Faculty of law blogs / UNIVERSITY OF OXFORD

Is there a role for patents in the financing of new innovative firms?


Bronwyn H. Hall


Time to read

3 Minutes

At first glance the answer to the question posed in the title seems obvious, since such firms have few assets other than their ideas and inventions. Therefore, granting property rights to these intangibles would seem to ensure the ability of the new firm to grow without the threat of immediate imitation. A second benefit of owning patents is that they create a securable asset in an environment where few such assets are available, making obtaining external finance easier. In this survey, I look more closely at one of the posited benefits of the patent system for startups: the use of patents as a quality signal or security for obtaining financing when a firm has few ways of conveying information to potential investors or to protect them in case of failure. My conclusion is that although they do indeed function in this way in some cases, the need for a market in which to monetize the patent assets of failed firms has some downsides in the form of facilitating rent extraction that does not necessarily incentivize innovation.

In the first paper to obtain plausibly causal evidence of the positive impact on new firms of holding patents, Farre-Mensa et al. find that startups whose patents are granted average 55% higher employment growth and 80% higher sales growth five years later. These authors also find that follow-on innovation by the same firms is of higher quality and that venture capital funding is more easily obtained if they have granted patents. Graham et al. surveyed entrepreneurs and investors in the biotechnology, medical device, and software sectors, finding that both groups rated financing and improving exit valuation as moderately to very important motives for obtaining patents, more so for biotechnology and medical devices. The latter finding is consistent with much prior survey work on the importance of patents in various industries. The great majority of other studies of patenting and access to financing in startups finds a positive relationship, although unlike Farre-Mensa et al. none are able to fully sort out the difference between patents as a signal of a good idea and patents as a property right. As I report in my survey, it is therefore surprising that a relatively small share of startups patent, even when they are VC-backed. The most common reasons for not patenting reported by Graham et al. are costs and the desire to keep an invention secret. Not having a patentable invention is given as a reason less often.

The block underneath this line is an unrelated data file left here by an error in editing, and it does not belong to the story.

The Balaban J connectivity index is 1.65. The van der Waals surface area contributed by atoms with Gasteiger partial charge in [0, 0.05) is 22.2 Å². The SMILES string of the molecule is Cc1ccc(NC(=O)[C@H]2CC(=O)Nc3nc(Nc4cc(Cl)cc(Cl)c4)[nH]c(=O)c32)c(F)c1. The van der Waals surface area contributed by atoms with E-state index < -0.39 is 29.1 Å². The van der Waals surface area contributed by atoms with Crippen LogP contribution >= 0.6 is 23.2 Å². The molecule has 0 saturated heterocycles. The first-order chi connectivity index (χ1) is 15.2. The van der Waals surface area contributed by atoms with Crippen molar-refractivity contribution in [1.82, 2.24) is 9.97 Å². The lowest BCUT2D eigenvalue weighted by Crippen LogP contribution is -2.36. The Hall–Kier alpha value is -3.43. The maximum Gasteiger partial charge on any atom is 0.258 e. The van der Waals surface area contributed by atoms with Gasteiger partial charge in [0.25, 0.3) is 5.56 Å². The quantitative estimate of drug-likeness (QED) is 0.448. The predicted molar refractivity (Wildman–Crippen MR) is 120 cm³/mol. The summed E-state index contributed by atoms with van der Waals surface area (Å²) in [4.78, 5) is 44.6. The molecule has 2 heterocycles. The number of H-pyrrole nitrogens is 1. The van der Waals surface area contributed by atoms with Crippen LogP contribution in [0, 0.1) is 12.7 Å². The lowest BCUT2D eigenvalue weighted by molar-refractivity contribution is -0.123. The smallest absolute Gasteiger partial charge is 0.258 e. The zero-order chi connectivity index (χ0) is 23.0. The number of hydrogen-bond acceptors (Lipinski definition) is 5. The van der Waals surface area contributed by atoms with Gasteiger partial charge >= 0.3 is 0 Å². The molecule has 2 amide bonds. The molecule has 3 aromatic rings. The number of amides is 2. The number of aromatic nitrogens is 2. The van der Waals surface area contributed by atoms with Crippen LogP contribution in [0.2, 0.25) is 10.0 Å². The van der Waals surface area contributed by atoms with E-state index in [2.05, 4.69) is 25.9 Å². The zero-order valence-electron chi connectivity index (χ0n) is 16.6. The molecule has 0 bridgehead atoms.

In spite of the positive benefits of patents as exclusionary tools and for the securing of financing, many entrepreneurs and researchers critique the operation of the patent system with respect to new entrants on two grounds: 1) in the presence of cumulative innovation, the costs of licensing in the patented technologies on which the startup’s technology builds can be prohibitively expensive; and 2) the existence of a market for patents that enables sale of patents on firm exit has a negative impact on surviving firms.